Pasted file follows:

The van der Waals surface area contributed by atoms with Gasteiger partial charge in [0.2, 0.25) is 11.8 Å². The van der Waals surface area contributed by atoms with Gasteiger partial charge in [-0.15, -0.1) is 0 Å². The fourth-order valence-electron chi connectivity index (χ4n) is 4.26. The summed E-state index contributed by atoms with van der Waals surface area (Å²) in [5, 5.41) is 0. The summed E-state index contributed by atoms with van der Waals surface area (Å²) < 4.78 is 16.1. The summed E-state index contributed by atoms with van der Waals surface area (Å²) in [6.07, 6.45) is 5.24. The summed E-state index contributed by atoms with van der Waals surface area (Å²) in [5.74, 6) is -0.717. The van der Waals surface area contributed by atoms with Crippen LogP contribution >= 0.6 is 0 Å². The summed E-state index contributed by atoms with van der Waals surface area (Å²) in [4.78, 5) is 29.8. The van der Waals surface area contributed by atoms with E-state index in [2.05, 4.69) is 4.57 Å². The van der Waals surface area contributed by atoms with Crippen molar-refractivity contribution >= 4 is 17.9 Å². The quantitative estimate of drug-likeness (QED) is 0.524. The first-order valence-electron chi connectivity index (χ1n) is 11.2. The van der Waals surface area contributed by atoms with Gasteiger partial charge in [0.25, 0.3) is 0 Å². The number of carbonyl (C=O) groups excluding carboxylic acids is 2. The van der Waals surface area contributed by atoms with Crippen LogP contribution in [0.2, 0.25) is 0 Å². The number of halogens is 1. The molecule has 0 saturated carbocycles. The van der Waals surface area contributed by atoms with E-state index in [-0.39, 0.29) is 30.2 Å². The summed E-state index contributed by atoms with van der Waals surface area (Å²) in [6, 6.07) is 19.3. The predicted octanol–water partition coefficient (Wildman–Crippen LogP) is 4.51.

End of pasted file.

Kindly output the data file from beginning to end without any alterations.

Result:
The van der Waals surface area contributed by atoms with Gasteiger partial charge in [0.2, 0.25) is 11.8 Å². The van der Waals surface area contributed by atoms with Gasteiger partial charge in [-0.15, -0.1) is 0 Å². The fourth-order valence-electron chi connectivity index (χ4n) is 4.26. The summed E-state index contributed by atoms with van der Waals surface area (Å²) in [5, 5.41) is 0. The summed E-state index contributed by atoms with van der Waals surface area (Å²) < 4.78 is 16.1. The summed E-state index contributed by atoms with van der Waals surface area (Å²) in [6.07, 6.45) is 5.24. The summed E-state index contributed by atoms with van der Waals surface area (Å²) in [5.74, 6) is -0.717. The van der Waals surface area contributed by atoms with Crippen LogP contribution >= 0.6 is 0 Å². The summed E-state index contributed by atoms with van der Waals surface area (Å²) in [4.78, 5) is 29.8. The van der Waals surface area contributed by atoms with E-state index in [2.05, 4.69) is 4.57 Å². The van der Waals surface area contributed by atoms with Crippen molar-refractivity contribution >= 4 is 17.9 Å². The quantitative estimate of drug-likeness (QED) is 0.524. The first-order valence-electron chi connectivity index (χ1n) is 11.2. The van der Waals surface area contributed by atoms with Gasteiger partial charge in [0.25, 0.3) is 0 Å². The number of carbonyl (C=O) groups excluding carboxylic acids is 2. The van der Waals surface area contributed by atoms with Crippen LogP contribution in [0.2, 0.25) is 0 Å². The number of halogens is 1. The molecule has 0 saturated carbocycles. The van der Waals surface area contributed by atoms with E-state index in [-0.39, 0.29) is 30.2 Å². The summed E-state index contributed by atoms with van der Waals surface area (Å²) in [6, 6.07) is 19.3. The predicted octanol–water partition coefficient (Wildman–Crippen LogP) is 4.51.